Further Critical Evaluation of the Work

When Francis Parkman made the journey to Oregon in 1846, he kept a series of diaries, and these journals were the basis for his first book, THE OREGON TRAIL. Unfortunately the editor found Parkman’s notes too crude and earthy for public taste and in the transformation the writings were watered down.

In the foreword to the first edition Parkman stated that he was taking the trail to Oregon with his friend Quincy Shaw to study the Indians, and in this role Parkman proved to be a pioneer literary observer. While he did omit much ethnological material by today’s standards, the work is full of data on the Sioux and other Plains tribes. His compatriots included Henry Chatillon, who already knew much about the Indians; and Parkman acquired information from the mountain man Thomas Fitzpatrick, another “walking encyclopaedia” of information about the West. His treatment of the Indians, while it is most descriptive, reflects unquestionably Parkman’s views that the Indians were less than “civilized.”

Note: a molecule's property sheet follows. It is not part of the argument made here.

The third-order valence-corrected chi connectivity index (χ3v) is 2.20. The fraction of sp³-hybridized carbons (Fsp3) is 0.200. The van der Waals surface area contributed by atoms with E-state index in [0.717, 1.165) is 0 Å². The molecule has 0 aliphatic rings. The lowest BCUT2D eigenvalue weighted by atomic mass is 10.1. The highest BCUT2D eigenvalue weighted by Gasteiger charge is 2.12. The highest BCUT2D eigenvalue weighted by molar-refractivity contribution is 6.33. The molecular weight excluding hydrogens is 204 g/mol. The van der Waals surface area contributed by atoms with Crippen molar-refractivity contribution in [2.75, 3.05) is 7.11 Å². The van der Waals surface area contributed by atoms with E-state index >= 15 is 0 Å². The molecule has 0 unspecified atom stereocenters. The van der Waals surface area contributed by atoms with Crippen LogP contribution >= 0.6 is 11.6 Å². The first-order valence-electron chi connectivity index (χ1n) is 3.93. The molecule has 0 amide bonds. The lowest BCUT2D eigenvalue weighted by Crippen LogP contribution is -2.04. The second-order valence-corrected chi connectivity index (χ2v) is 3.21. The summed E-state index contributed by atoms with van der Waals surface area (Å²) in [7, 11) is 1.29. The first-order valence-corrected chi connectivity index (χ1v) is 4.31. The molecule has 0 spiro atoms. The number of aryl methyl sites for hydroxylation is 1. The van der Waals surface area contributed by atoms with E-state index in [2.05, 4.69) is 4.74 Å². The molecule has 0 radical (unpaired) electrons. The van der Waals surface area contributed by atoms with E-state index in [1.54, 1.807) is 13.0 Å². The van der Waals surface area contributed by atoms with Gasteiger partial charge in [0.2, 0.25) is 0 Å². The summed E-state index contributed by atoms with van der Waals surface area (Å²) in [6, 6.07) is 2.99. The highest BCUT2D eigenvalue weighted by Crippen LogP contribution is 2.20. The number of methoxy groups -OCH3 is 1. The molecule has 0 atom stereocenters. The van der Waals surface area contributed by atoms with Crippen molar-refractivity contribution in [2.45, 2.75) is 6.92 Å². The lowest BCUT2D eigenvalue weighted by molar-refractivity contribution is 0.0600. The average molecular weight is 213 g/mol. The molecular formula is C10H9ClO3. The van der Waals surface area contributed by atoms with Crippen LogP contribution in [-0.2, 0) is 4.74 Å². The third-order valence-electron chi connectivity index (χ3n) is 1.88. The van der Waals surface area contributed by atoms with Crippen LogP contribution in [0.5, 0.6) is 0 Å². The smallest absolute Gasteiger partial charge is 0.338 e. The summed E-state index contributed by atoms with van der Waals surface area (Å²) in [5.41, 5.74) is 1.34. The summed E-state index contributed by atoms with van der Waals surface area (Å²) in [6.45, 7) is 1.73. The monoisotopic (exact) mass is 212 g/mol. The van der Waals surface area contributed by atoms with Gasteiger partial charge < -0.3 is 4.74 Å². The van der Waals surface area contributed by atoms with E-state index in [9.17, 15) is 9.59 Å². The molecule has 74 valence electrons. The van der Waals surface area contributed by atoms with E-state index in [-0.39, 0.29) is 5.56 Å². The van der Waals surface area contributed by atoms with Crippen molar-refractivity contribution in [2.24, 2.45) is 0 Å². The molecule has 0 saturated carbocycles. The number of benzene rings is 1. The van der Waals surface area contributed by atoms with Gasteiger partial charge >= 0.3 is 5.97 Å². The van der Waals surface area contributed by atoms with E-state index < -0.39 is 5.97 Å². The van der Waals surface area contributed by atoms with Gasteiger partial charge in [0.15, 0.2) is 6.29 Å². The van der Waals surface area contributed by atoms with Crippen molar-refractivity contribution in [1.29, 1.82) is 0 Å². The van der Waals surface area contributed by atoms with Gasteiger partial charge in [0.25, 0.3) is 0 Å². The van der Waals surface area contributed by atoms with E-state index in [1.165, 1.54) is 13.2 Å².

What Parkman learned and accomplished during this adventure would provide the background for his later works on France and England and their role in the New World. Additionally he called attention to the miracles of this land with all of its environmental blessings: the minerals, soil, timber, and water. Logically, then, THE OREGON TRAIL focuses on the relation of men to the land and weather.

The work first...

(The entire section is 494 words.)